Synopsis of Class: January 30, 2001

Today, we discussed Maus I and II in detail, applying what we learned about postmodernism to this highly self-referential, self-conscious text. We thus continued to pursue two questions raised during our last class: In what ways can one say that Maus is postmodern? Also, in what ways does postmodernity (and the simulacrum) affect our ability to represent and remember the Holocaust?

Here are the characteristics of Maus that you pinpointed as particularly postmodern:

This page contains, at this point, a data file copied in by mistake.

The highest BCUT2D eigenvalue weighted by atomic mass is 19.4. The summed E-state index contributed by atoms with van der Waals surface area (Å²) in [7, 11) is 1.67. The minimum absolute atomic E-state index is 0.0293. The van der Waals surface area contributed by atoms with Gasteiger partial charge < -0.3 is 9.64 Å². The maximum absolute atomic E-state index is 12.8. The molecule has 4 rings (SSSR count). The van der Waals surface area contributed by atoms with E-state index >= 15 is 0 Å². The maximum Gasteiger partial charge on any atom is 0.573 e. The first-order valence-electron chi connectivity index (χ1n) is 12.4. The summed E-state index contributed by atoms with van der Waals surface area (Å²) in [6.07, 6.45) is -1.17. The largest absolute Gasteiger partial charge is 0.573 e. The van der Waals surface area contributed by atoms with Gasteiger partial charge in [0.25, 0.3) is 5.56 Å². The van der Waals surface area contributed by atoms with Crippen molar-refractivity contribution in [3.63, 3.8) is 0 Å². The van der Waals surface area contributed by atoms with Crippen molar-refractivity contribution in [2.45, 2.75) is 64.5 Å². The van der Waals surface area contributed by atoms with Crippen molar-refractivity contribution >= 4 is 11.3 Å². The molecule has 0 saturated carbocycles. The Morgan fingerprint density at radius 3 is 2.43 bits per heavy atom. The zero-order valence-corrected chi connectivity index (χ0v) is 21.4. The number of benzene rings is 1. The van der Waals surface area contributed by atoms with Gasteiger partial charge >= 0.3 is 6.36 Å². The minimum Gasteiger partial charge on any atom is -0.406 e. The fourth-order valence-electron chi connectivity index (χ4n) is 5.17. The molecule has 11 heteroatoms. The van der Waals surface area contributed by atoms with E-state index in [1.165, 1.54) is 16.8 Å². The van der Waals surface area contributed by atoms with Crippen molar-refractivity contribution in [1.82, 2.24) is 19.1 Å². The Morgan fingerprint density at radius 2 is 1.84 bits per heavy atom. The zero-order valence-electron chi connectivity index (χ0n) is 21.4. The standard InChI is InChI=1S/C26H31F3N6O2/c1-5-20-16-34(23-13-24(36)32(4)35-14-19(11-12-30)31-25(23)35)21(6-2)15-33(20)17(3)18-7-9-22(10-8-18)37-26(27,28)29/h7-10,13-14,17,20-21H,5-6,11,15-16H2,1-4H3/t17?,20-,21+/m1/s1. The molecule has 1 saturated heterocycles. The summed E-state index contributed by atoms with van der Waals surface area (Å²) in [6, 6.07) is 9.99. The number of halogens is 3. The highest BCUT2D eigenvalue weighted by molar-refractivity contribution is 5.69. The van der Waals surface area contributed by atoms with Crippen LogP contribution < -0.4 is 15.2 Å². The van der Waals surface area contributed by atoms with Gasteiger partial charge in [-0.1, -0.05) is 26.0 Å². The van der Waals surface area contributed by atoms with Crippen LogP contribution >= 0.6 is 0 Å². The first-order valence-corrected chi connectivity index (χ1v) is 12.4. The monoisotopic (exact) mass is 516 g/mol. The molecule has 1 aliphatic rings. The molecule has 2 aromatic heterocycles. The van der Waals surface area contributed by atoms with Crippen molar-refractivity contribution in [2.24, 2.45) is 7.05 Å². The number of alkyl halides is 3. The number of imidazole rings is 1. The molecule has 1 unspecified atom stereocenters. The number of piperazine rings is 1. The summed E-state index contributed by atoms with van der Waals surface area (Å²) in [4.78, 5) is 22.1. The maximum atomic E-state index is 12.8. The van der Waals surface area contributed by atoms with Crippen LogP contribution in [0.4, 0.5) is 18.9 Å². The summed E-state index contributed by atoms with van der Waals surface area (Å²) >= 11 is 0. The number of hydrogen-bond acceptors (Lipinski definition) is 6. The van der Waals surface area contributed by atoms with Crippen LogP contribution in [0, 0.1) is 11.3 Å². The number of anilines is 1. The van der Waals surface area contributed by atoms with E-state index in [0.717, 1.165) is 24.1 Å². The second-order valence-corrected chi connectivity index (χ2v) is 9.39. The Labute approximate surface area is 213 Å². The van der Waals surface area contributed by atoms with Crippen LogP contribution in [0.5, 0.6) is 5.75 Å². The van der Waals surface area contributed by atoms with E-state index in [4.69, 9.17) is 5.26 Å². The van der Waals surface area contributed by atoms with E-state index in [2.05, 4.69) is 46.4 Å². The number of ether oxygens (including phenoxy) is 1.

Jennifer Troutman finished class by suggesting some of the ways the Holocaust opens a rift in our consciousness that may then allow postmodernity to emerge. As she stated, the Holocaust may well be the foundational trauma of our age and thus opens up—through the unbelievability of what actually happened—the very question of whether anything in reality is ultimately true or believable. The Holocaust opens up the question of whether we can ever truly represent reality. Do we deceive ourselves when we believe we have represented the real? Are we really only ever being duped into belief by conventions, genres, conventions, stereotypes and ideologies? Are we constantly drawn to the Holocaust because, as Miriam Bratu Hansen suggests, it is a screen memory that hides something even more traumatic, what Baudrillard and Jameson diagnose as our lost of connection to the real?

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